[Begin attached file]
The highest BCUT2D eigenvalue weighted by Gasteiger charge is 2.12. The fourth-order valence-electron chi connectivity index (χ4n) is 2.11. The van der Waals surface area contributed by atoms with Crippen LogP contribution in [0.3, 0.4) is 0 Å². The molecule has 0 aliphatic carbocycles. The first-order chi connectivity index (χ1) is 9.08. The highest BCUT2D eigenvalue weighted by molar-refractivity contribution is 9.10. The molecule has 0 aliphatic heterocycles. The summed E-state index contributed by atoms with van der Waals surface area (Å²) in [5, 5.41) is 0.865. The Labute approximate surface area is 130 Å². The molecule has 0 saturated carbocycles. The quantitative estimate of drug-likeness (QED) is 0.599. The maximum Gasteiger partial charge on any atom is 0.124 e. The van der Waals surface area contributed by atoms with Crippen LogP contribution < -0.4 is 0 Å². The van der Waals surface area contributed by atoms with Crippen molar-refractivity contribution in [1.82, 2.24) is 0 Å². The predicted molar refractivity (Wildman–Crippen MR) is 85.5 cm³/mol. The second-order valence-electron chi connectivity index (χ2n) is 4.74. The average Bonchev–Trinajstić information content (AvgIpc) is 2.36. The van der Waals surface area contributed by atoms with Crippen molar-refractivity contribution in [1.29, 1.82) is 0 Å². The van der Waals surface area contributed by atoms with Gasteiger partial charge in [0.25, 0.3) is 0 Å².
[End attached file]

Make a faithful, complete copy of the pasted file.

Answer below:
The highest BCUT2D eigenvalue weighted by Gasteiger charge is 2.12. The fourth-order valence-electron chi connectivity index (χ4n) is 2.11. The van der Waals surface area contributed by atoms with Crippen LogP contribution in [0.3, 0.4) is 0 Å². The molecule has 0 aliphatic carbocycles. The first-order chi connectivity index (χ1) is 9.08. The highest BCUT2D eigenvalue weighted by molar-refractivity contribution is 9.10. The molecule has 0 aliphatic heterocycles. The summed E-state index contributed by atoms with van der Waals surface area (Å²) in [5, 5.41) is 0.865. The Labute approximate surface area is 130 Å². The molecule has 0 saturated carbocycles. The quantitative estimate of drug-likeness (QED) is 0.599. The maximum Gasteiger partial charge on any atom is 0.124 e. The van der Waals surface area contributed by atoms with Crippen LogP contribution < -0.4 is 0 Å². The van der Waals surface area contributed by atoms with Crippen molar-refractivity contribution in [1.82, 2.24) is 0 Å². The predicted molar refractivity (Wildman–Crippen MR) is 85.5 cm³/mol. The second-order valence-electron chi connectivity index (χ2n) is 4.74. The average Bonchev–Trinajstić information content (AvgIpc) is 2.36. The van der Waals surface area contributed by atoms with Crippen molar-refractivity contribution in [1.29, 1.82) is 0 Å². The van der Waals surface area contributed by atoms with Gasteiger partial charge in [0.25, 0.3) is 0 Å².